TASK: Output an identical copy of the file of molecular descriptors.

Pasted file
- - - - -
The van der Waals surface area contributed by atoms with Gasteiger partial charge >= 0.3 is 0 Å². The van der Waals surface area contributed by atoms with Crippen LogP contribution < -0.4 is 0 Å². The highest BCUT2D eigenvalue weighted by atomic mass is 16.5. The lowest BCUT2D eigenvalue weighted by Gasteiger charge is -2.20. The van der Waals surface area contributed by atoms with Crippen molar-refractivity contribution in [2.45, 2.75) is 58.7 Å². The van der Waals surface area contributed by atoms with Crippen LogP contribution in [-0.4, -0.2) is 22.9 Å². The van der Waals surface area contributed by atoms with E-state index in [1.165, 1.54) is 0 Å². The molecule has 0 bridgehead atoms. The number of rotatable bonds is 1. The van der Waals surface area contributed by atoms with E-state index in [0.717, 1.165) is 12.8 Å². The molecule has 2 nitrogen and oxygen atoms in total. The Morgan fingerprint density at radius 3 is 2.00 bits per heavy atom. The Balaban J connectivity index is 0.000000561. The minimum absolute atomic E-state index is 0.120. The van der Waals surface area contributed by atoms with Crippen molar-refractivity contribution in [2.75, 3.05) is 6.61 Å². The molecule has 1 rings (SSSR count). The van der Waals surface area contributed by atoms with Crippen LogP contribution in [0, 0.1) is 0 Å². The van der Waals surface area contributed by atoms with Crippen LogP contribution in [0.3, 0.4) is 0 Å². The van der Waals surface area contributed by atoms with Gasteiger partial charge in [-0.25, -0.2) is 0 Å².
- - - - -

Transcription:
The van der Waals surface area contributed by atoms with Gasteiger partial charge >= 0.3 is 0 Å². The van der Waals surface area contributed by atoms with Crippen LogP contribution < -0.4 is 0 Å². The highest BCUT2D eigenvalue weighted by atomic mass is 16.5. The lowest BCUT2D eigenvalue weighted by Gasteiger charge is -2.20. The van der Waals surface area contributed by atoms with Crippen molar-refractivity contribution in [2.45, 2.75) is 58.7 Å². The van der Waals surface area contributed by atoms with Crippen LogP contribution in [-0.4, -0.2) is 22.9 Å². The van der Waals surface area contributed by atoms with E-state index in [1.165, 1.54) is 0 Å². The molecule has 0 bridgehead atoms. The number of rotatable bonds is 1. The van der Waals surface area contributed by atoms with E-state index in [0.717, 1.165) is 12.8 Å². The molecule has 2 nitrogen and oxygen atoms in total. The Morgan fingerprint density at radius 3 is 2.00 bits per heavy atom. The Balaban J connectivity index is 0.000000561. The minimum absolute atomic E-state index is 0.120. The van der Waals surface area contributed by atoms with Crippen molar-refractivity contribution in [2.75, 3.05) is 6.61 Å². The molecule has 1 rings (SSSR count). The van der Waals surface area contributed by atoms with Crippen LogP contribution in [0, 0.1) is 0 Å². The van der Waals surface area contributed by atoms with Crippen LogP contribution in [0.3, 0.4) is 0 Å². The van der Waals surface area contributed by atoms with Gasteiger partial charge in [-0.25, -0.2) is 0 Å².